As someone who appreciates thoroughness, I have tended to feel that my passing thoughts are not blog worthy, instead opting for more detailed and lengthy accounts. This is an idea that I have challenged in Reminder to myself but I have not completely managed to change my way of thinking.

I have embraced Once Each Day as a friendly nudge to share my thoughts more consistently and I am happy to find an outlet which encourages me to express my passing thoughts. I am looking forward to the challenge of posting a single daily sentence and to watching the blog develop with more contributions.

If you would like to submit a sentence anonymously, you can do so here or if you’d prefer to be recognised, please write here.

I look forward to hearing about your day!

 

 

From then to now

Ten months ago I was aware that I hadn’t been on holiday for almost three years. Now in the grand scheme of things that really doesn’t sound like a big deal, but in my mind, there were so many places that I hadn’t seen and since the age of about 14 I had known that I wanted to travel. What had I been doing all this time? I’m sure it was some kind of bordering 30 crisis but I started to get this creeping feeling that time was running out!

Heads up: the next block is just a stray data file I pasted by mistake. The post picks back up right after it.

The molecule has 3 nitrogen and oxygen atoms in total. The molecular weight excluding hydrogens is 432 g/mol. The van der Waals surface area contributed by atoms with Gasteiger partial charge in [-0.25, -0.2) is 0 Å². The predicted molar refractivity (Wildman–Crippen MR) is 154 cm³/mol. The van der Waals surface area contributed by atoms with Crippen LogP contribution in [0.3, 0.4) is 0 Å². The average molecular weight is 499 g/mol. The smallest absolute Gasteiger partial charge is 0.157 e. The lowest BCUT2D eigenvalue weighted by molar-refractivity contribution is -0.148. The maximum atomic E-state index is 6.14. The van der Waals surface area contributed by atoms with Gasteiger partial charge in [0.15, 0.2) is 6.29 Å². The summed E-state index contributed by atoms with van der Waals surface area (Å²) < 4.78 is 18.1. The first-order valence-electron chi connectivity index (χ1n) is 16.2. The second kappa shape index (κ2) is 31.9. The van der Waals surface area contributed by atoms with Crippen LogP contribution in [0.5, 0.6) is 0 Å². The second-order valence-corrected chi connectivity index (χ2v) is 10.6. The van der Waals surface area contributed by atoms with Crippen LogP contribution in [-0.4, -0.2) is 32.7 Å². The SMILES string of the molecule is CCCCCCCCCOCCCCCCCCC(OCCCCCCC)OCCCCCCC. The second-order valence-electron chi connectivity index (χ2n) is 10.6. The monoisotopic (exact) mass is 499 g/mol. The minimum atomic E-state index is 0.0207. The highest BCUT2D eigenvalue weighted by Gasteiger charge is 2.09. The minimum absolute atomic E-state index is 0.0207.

Sounds dramatic, but I think this was the added push that I needed as I then began to get the distinct feeling that it was ‘now or never’. This was enforced by the fact that many ‘working holiday’ experiences and visas are allocated to 18-30 year olds only, so in this sense, it really was now or never!

I decided to re-apply for European Voluntary Service, which I had looked at doing previously but had managed to hold myself back from. This is a really positive scheme, whereby 90% of your travel costs and all of your accommodation, food and basic ‘pocket money’ are covered, in return for you offering to work voluntarily with a participating organisation. The work can cover many areas, including Conservation, Arts, Health and Social Work. For anyone who is interested in doing this, you will need to find a sending organisation, who will assist you. I registered with Concordia and it is completely free of cost.

It was also around this time that my friend Jess came back from Canada. Jess had been in Canada for a year and the desire to travel had definitely been confirmed for her. We happily started planning a trip to Paris and for me this marked the beginning of a new chapter: one where I began to turn thoughts into actions, and one in which I now find myself on the other side of the world.